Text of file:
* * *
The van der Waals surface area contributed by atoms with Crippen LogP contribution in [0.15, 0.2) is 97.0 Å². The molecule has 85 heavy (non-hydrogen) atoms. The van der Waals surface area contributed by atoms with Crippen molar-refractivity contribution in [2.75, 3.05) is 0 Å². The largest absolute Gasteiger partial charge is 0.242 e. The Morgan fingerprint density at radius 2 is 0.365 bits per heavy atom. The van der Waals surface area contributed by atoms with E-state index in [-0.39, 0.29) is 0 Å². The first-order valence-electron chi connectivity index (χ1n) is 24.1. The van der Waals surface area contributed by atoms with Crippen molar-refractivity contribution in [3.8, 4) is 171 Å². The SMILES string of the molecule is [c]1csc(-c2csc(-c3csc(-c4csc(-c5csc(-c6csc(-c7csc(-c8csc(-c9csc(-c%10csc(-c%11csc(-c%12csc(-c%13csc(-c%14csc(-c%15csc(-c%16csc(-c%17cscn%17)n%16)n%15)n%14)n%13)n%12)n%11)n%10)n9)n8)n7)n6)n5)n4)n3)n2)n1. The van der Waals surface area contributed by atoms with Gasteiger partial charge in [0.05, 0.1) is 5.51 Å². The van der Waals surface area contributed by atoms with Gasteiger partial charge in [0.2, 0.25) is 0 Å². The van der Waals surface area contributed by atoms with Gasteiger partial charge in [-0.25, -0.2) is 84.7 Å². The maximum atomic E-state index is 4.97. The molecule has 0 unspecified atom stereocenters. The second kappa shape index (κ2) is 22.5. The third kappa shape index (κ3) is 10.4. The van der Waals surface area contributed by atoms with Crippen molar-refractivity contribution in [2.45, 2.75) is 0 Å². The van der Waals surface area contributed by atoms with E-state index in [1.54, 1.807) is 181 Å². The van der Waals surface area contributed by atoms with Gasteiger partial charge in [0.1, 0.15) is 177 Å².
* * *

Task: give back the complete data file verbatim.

The van der Waals surface area contributed by atoms with Crippen LogP contribution in [0.15, 0.2) is 97.0 Å². The molecule has 85 heavy (non-hydrogen) atoms. The van der Waals surface area contributed by atoms with Crippen molar-refractivity contribution in [2.75, 3.05) is 0 Å². The largest absolute Gasteiger partial charge is 0.242 e. The Morgan fingerprint density at radius 2 is 0.365 bits per heavy atom. The van der Waals surface area contributed by atoms with E-state index in [-0.39, 0.29) is 0 Å². The first-order valence-electron chi connectivity index (χ1n) is 24.1. The van der Waals surface area contributed by atoms with Crippen molar-refractivity contribution in [3.8, 4) is 171 Å². The SMILES string of the molecule is [c]1csc(-c2csc(-c3csc(-c4csc(-c5csc(-c6csc(-c7csc(-c8csc(-c9csc(-c%10csc(-c%11csc(-c%12csc(-c%13csc(-c%14csc(-c%15csc(-c%16csc(-c%17cscn%17)n%16)n%15)n%14)n%13)n%12)n%11)n%10)n9)n8)n7)n6)n5)n4)n3)n2)n1. The van der Waals surface area contributed by atoms with Gasteiger partial charge in [0.05, 0.1) is 5.51 Å². The van der Waals surface area contributed by atoms with Gasteiger partial charge in [0.2, 0.25) is 0 Å². The van der Waals surface area contributed by atoms with Gasteiger partial charge in [-0.25, -0.2) is 84.7 Å². The maximum atomic E-state index is 4.97. The molecule has 0 unspecified atom stereocenters. The second kappa shape index (κ2) is 22.5. The third kappa shape index (κ3) is 10.4. The van der Waals surface area contributed by atoms with Crippen molar-refractivity contribution in [2.45, 2.75) is 0 Å². The van der Waals surface area contributed by atoms with E-state index in [1.54, 1.807) is 181 Å². The van der Waals surface area contributed by atoms with Gasteiger partial charge in [0.1, 0.15) is 177 Å².